No, I Don’t Know

Masks

“So, friendgirl, you know, I was gonna say, you know. I don’t care for that. You know.  People are crazy, trippin’,” you know. Been col’ chillin’ all day. Gots go to work. I’m gettin’ ready as we speak.  You know how that is.  You just off work. Does it matter if you’re a big so-called dog?  I would move up to the mountains, if I could. I prefer animals over humans. You Know.”

 “I have to unwind. I left early today.  I brought the case home.  I need to write a Memorandum of Points and Authorities regarding a DUI.  My client was inebriated—driving under the influence.”

 “Hold it. You said you off. Consider yourself off. You Know.  You trippin’ and you crazy.  You Know what I was gonna say.  You Know. I hate people.

I’d rather live with animals than bow down to the majority. You know.”

“Gee, Golly, Wow. I do not know what you were going to say. I really do not Know.  I like animals. too.  As for people tripping, where are they going? And about crazy, I am not sure if we have a clear meeting of the minds when it comes to certain words.  Crazy. Crazy.  I just do not understand your language. Can you expound on that?”

“Expound on it. H to the No.  You trippin’.  You know, um what I’m saying?  You know what I mean.  We friends. You down.  Stop Trippin’.   H to the No! You should hear yourself. You Know. Mask or no mask. We are not speaking their language. They just see black.  We work so hard to be what we are not. You Know.” 

“I really don’t know.  I don’t know how other people interpret slang.  I’m down-to-earth.  I’m not trying to impress anyone, but so many people are. I just need to unwind”

“Yeah ya do. You at home now. You off.  You Know.”

 “No, I Really Don’t Know.”

 “You are trippin’.”

 “Hold on.”  I place the phone on the counter.  I see my reflection in the mirror.  I am wearing a mask. I have to wear it everyday at work.  Some people just can’t be themselves.  I’m a professional and that’s just not good enough.  I can’t be myself.  Mask!  Mask!  I’m tired of conforming—playing roles.  Phonies. Can’t you spot a phony a mile away even if he or she is in suit?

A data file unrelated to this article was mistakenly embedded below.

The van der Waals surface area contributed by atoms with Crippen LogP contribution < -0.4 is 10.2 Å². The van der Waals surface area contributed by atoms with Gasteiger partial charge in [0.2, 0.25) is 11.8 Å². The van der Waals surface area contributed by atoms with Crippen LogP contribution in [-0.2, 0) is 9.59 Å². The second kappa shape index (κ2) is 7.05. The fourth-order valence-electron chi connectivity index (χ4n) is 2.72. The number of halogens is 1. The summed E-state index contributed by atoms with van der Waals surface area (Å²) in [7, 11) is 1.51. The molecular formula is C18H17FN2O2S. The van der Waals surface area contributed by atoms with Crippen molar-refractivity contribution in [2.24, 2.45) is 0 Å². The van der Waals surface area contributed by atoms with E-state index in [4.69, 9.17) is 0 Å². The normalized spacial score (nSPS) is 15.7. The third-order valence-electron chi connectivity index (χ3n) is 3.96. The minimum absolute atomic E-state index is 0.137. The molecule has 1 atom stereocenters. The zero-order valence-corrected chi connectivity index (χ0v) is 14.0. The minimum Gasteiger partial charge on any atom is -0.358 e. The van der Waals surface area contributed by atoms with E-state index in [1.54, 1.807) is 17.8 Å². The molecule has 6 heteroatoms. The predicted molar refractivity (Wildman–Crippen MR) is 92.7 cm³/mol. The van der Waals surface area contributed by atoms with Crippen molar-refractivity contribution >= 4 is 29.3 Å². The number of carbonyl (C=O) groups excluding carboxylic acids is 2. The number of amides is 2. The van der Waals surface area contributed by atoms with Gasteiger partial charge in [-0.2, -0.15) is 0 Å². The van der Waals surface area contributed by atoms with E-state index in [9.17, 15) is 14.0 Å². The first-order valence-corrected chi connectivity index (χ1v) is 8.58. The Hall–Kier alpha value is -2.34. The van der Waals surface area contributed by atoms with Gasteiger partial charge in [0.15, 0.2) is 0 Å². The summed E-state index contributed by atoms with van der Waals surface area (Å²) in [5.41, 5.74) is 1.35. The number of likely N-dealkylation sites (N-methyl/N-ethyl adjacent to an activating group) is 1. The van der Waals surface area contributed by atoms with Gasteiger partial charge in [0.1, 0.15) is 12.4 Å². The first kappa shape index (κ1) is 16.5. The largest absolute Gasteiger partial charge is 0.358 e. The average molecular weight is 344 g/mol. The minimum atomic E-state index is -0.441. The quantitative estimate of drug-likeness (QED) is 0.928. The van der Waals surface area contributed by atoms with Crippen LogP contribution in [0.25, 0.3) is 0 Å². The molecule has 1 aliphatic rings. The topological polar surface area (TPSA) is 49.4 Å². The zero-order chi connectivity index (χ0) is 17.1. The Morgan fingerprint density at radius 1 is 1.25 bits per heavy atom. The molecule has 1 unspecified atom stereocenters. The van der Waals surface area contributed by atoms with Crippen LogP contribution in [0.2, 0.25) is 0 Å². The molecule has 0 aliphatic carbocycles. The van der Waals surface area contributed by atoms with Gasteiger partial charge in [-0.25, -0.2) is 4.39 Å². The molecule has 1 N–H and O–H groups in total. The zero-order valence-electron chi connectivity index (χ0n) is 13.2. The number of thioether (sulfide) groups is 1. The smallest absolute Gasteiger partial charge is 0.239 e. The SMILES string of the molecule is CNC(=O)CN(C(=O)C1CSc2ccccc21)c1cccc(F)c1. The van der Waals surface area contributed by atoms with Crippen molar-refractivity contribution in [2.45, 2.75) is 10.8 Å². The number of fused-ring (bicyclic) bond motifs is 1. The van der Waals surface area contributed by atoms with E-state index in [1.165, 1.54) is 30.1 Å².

I yank off my wig, drop my locs, kick off my heels, and make my favorite drink—a Cape Cod. Gulp! And return to the phone.

“Whew! Hey you, I’m back. Snap. Crackle, and Pop.”

 “You trippin’.  You Know.  You crazy.  So your mask is hanging on the wall.  You’re finally unwinding.  Uptight.  The changes we go through.”

 “You ain’t never lied. Snapped off the mask, saw Crackle in my eyes, and popped the cork.  Crazy people are funny people to me.  They’re characters.  I’d hate to live in a world without ‘em. I’d be bored. Characters make me laugh.  You Know.”

 “With that said, I must leave for work now, friendgirl. Meet the majority.”          

“I’m so relaxed.  I’m off.  You Know.”

 “No, I Really Don’t Know.”

 “Oh, I Really Don’t Know. She had nerve enough to say to me. Before I enter the world of the majority, I choose an attractive mask. If we don’t conform, we risk losing our jobs.  Everyone has to pay the rent, the mortgage. It takes time to unwind–to meet yourself when come home.  I ain’t mad at her. I took mine off. She put hers on.  Mask! Mask! We ain’t fooling nobody but ourselves. Our mask doesn’t change their opinion of us.”

Vivian Dixon Sober

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